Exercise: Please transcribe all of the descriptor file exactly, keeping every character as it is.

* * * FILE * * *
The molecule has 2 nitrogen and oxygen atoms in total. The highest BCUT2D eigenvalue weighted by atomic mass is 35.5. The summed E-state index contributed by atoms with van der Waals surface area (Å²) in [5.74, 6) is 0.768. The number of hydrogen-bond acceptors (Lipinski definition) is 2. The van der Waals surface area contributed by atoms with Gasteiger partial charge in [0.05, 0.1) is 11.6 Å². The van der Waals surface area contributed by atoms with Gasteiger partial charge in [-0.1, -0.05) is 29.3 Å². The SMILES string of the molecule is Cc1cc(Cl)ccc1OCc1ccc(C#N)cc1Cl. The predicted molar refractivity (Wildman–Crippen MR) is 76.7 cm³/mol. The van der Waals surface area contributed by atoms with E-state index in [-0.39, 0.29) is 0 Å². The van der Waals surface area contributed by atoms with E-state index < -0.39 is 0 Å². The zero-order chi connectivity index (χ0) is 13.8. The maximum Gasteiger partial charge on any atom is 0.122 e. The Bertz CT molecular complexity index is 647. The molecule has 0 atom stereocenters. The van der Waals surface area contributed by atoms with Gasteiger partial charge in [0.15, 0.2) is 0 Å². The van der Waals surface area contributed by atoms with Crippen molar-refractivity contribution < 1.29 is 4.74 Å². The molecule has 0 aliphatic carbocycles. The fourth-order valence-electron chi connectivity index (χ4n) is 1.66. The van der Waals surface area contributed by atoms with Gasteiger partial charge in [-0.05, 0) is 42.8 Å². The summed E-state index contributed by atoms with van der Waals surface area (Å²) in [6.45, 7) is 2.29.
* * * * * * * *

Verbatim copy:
The molecule has 2 nitrogen and oxygen atoms in total. The highest BCUT2D eigenvalue weighted by atomic mass is 35.5. The summed E-state index contributed by atoms with van der Waals surface area (Å²) in [5.74, 6) is 0.768. The number of hydrogen-bond acceptors (Lipinski definition) is 2. The van der Waals surface area contributed by atoms with Gasteiger partial charge in [0.05, 0.1) is 11.6 Å². The van der Waals surface area contributed by atoms with Gasteiger partial charge in [-0.1, -0.05) is 29.3 Å². The SMILES string of the molecule is Cc1cc(Cl)ccc1OCc1ccc(C#N)cc1Cl. The predicted molar refractivity (Wildman–Crippen MR) is 76.7 cm³/mol. The van der Waals surface area contributed by atoms with E-state index in [-0.39, 0.29) is 0 Å². The van der Waals surface area contributed by atoms with E-state index < -0.39 is 0 Å². The zero-order chi connectivity index (χ0) is 13.8. The maximum Gasteiger partial charge on any atom is 0.122 e. The Bertz CT molecular complexity index is 647. The molecule has 0 atom stereocenters. The van der Waals surface area contributed by atoms with Gasteiger partial charge in [0.15, 0.2) is 0 Å². The van der Waals surface area contributed by atoms with Crippen molar-refractivity contribution < 1.29 is 4.74 Å². The molecule has 0 aliphatic carbocycles. The fourth-order valence-electron chi connectivity index (χ4n) is 1.66. The van der Waals surface area contributed by atoms with Gasteiger partial charge in [-0.05, 0) is 42.8 Å². The summed E-state index contributed by atoms with van der Waals surface area (Å²) in [6.45, 7) is 2.29.